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Does anyone know a general research site that I can use to find out about the geological history of my area. I have been told that the area that I live in has some areas that I could use as an Earth Cache. But I am having a hard time trying to find information.

 

If someone can point me in the right direction it would be helpful.

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Does anyone know a general research site that I can use to find out about the geological history of my area. I have been told that the area that I live in has some areas that I could use as an Earth Cache. But I am having a hard time trying to find information.

 

If someone can point me in the right direction it would be helpful.

Although 'the internet' is a great resource, a lot of information is rather general and/or not quite accurate/current. So I quite often suggest to go to your local library to get (scientific) books or articles on the topic/area you are interested in, as these usually provide more specific and accurate information. Or if they don't have the books you want, let them order those from other libraries (though I don't know how easy that is in the USA, for Western Europe this usually is not a problem and mostly free of charge).

 

Cheers,

 

GeoawareGBL

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GSA receives lots of questions about where to get reliable geoscience information to use for the development of EarthCaches.

 

Here are some ideas:

 

1. Don’t just rely on the Internet. Much of the best geoscience information will be found in books and journals, some of which may not be available online. Look at your local public library, university library, book store, etc.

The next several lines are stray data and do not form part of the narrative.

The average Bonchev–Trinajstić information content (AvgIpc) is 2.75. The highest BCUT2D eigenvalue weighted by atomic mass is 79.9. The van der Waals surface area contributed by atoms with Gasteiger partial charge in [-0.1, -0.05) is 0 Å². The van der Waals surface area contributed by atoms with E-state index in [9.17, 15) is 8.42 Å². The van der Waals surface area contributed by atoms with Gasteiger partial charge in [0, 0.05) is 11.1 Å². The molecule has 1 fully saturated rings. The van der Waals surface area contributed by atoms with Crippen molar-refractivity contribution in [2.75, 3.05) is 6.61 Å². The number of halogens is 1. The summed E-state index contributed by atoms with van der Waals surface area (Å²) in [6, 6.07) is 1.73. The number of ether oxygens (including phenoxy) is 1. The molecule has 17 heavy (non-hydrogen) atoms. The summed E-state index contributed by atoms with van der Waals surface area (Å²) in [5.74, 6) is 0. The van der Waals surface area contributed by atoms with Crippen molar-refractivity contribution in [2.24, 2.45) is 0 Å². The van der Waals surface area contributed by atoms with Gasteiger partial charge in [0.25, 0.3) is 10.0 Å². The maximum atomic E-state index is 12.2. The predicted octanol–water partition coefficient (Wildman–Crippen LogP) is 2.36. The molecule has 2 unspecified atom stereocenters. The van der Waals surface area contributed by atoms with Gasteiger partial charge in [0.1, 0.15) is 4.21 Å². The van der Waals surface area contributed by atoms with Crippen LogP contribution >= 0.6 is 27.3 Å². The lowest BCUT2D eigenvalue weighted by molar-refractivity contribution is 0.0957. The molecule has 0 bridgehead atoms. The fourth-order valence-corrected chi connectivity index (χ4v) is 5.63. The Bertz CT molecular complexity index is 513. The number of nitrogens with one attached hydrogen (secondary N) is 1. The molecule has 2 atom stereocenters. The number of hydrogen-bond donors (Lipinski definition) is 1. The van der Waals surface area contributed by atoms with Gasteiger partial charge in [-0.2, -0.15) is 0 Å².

2. Look for the most up to date information sources available. Geoscience is a rapidly changing field, so an old book about the geology of Georgia, published in 1962, may contain obsolete information or factual errors.

3. Mountain Press publishes two series of books that are great for EarthCaching:

Roadside Geology - http://mountain-press.com/series_detail.php?series_key=2

Geology Underfoot - http://mountain-press.com/series_detail.php?series_key=8&series_name=Geology%20Underfoot

4. Many local universities have earth science departments that can be a good information resource. Check their website, look for public visiting hours, a lending library, a museum/exhibit area, or staff who have time to provide assistance.

5. Local science or natural history museums often have exhibits, books, and staff that can provide information about an area’s geology.

6. Most countries and states/provinces have a “Geological Survey”, or a similar agency that is responsible for earth science information and resources. In the United States, the U.S. Geological Survey is the national agency responsible for earth science: www.usgs.gov. The Association of American State Geologists maintains a lists of state-based agencies that deal with earth science: http://www.stategeologists.org/surveys.php

7. The EarthCache program is coordinated by Geocaching.com and the Geological Society of America (GSA). Many nations, states/provinces, and even some smaller regions have their own geological societies, which can serve as a good source of local earth science information. Here is a list of societies affiliated with GSA: http://www.geosociety.org/divisions/. Here’s an example of a state-based society, the West Texas Geological Society: http://www.wtgs.org/. Your area may have its own geological society as well.

8. A good geologic map is indispensable when developing EarthCaches: http://en.wikipedia.org/wiki/Geologic_map. These are often provided by agencies like the U.S. Geological Survey (USGS) or state-based geological surveys.

9. Your local reviewer may be able to point you to resources, but keep in my mind some reviewers cover large areas.

10. Check other caches in the area, and if they provide links or resources, they may be useful to you also.

 

(I will soon add this info to the EarthCache.org website.)

 

--Matt, GeoawareHQ

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